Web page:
Peer Education

Peer Education, what is it?

Peer education for young people is training up young people (Peer Educators) to teach other young people about STIs and BBVs, how to stay safe, and how to get tested.

Young people get information about health from a lot of different people. These can include doctors and health workers, parents and teachers.

The Young Deadly Free Peer Education Program involves using specially trained young Aboriginal and Torres Strait Islander people to pass on information to other young Aboriginal and Torres Strait Islander people in remote communities. There are separate sessions for males and females.

This is a good model because our Peer Educators know what it is like to be a young person, and know how to talk to other young people in a way they will understand.

Shout out to Ceduna Youth Hub Productions for this deadly little animation, made as their community project, with art work by Anderson Willis!

The young people of Carnarvon produced this video for their community project. The video informs young people about ways to stay Young, Deadly and STI and BBV Free in Carnarvon, WA.

Peer Education Toolkit

Each of our trained Peer Educators has access to a Toolkit — a bag containing all the resources they need to run peer education sessions in their community. The kit includes activities to help young people understand how STIs and BBVs are spread, and the importance of getting tested and treated.


This activity explains the basics of the main male and female body parts involved in our sexual health to make understanding STIs and BBVs easier.


This activity explains what contraception is (some people call it “birth control”), how it works, and where to get it from. It explains that contraception does not protect people from STIs.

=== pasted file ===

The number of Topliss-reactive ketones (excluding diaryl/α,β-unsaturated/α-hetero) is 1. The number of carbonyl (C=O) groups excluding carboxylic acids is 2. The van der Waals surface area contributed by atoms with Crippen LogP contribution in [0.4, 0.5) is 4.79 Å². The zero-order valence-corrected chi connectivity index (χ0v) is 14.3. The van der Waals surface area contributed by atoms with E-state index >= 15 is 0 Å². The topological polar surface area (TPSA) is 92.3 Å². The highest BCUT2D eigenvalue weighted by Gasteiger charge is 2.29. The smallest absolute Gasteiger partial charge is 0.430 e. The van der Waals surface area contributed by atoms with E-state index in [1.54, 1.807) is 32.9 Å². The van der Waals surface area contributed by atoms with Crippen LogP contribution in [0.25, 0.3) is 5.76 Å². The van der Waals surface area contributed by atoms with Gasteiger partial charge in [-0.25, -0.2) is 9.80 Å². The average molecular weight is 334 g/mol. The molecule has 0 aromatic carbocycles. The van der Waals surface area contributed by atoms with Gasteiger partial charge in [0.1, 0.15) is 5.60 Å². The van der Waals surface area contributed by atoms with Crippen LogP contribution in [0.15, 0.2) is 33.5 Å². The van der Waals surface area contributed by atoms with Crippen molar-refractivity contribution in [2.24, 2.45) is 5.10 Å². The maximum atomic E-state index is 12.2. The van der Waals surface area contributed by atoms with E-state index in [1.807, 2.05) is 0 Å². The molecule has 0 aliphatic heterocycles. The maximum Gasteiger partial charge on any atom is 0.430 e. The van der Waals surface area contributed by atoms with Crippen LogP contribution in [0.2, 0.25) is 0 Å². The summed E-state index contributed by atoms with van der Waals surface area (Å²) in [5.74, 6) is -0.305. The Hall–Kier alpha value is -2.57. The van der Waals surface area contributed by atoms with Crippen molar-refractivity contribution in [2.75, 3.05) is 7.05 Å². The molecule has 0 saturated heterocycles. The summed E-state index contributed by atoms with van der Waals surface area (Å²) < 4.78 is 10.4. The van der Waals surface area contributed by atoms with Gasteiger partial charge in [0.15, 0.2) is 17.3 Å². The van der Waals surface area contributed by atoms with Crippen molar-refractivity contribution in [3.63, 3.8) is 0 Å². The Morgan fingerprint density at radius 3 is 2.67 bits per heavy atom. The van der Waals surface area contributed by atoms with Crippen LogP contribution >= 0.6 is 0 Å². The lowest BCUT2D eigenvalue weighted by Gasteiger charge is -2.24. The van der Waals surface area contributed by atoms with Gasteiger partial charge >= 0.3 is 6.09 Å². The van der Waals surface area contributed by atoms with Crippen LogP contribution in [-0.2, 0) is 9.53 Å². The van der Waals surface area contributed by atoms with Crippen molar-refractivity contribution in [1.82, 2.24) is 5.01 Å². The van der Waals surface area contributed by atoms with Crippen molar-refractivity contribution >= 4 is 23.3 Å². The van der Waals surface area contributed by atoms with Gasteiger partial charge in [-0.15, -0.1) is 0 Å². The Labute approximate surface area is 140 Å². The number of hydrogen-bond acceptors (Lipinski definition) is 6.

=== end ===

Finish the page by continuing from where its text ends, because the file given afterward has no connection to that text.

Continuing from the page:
STI Story

This activity, from ©SHQ (Sexual Health Quarters) in WA, is designed to reinforce understanding of STI risk, prevention and testing.

Testing to stay young deadly and free

This activity explains what is involved in an STI and BBV check-up including tests taken, testing equipment, and standard sexual health assessment questions.

Free from BBVs

This activity explains the ways in which BBVs are transmitted and how to prevent BBV transmission.


This activity outlines the basic laws around sex.

How to Use Condoms Correctly

This activity explains how to use condoms correctly and the importance of consistent and correct condom use.

Myth Busters

This activity is designed to build understanding of BBV transmission, prevention, treatment and immunisation.

Where it’s happening

The Young, Deadly, Free Peer Education Program is being offered in participating Aboriginal Community Controlled Health Services in remote and very remote areas of South Australia, Queensland, Northern Territory and Western Australia. This is a trial program funded by the Commonwealth Government Department of Health.

Click the map below to enlarge it and see where peer education is happening, more sites are still to be trained! Keep checking back for progress.

How to get involved

If you would like any further information about being involved in the Peer Educator Program contact your Regional Coordinator, or you can contact Associate Professor James Ward, the Project Leader on